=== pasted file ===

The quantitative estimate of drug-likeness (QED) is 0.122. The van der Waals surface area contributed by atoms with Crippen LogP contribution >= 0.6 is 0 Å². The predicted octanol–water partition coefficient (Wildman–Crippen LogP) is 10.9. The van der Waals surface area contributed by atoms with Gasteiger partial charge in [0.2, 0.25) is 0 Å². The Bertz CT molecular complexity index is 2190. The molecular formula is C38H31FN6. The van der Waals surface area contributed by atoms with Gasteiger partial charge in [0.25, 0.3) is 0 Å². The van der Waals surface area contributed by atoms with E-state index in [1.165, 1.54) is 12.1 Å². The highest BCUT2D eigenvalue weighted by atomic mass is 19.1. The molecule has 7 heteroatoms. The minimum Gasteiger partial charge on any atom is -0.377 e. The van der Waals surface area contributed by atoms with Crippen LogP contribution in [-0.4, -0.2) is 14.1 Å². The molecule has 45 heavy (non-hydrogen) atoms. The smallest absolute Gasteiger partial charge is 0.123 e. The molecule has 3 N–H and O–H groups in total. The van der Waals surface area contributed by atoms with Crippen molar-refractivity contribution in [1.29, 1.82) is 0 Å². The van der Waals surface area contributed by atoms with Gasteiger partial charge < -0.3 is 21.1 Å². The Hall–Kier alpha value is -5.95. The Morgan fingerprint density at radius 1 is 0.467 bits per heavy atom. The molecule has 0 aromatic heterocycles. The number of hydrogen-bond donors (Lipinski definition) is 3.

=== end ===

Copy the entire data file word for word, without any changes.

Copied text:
The quantitative estimate of drug-likeness (QED) is 0.122. The van der Waals surface area contributed by atoms with Crippen LogP contribution >= 0.6 is 0 Å². The predicted octanol–water partition coefficient (Wildman–Crippen LogP) is 10.9. The van der Waals surface area contributed by atoms with Gasteiger partial charge in [0.2, 0.25) is 0 Å². The Bertz CT molecular complexity index is 2190. The molecular formula is C38H31FN6. The van der Waals surface area contributed by atoms with Gasteiger partial charge in [0.25, 0.3) is 0 Å². The van der Waals surface area contributed by atoms with E-state index in [1.165, 1.54) is 12.1 Å². The highest BCUT2D eigenvalue weighted by atomic mass is 19.1. The molecule has 7 heteroatoms. The minimum Gasteiger partial charge on any atom is -0.377 e. The van der Waals surface area contributed by atoms with Crippen LogP contribution in [-0.4, -0.2) is 14.1 Å². The molecule has 45 heavy (non-hydrogen) atoms. The smallest absolute Gasteiger partial charge is 0.123 e. The molecule has 3 N–H and O–H groups in total. The van der Waals surface area contributed by atoms with Crippen molar-refractivity contribution in [1.29, 1.82) is 0 Å². The van der Waals surface area contributed by atoms with Gasteiger partial charge < -0.3 is 21.1 Å². The Hall–Kier alpha value is -5.95. The Morgan fingerprint density at radius 1 is 0.467 bits per heavy atom. The molecule has 0 aromatic heterocycles. The number of hydrogen-bond donors (Lipinski definition) is 3.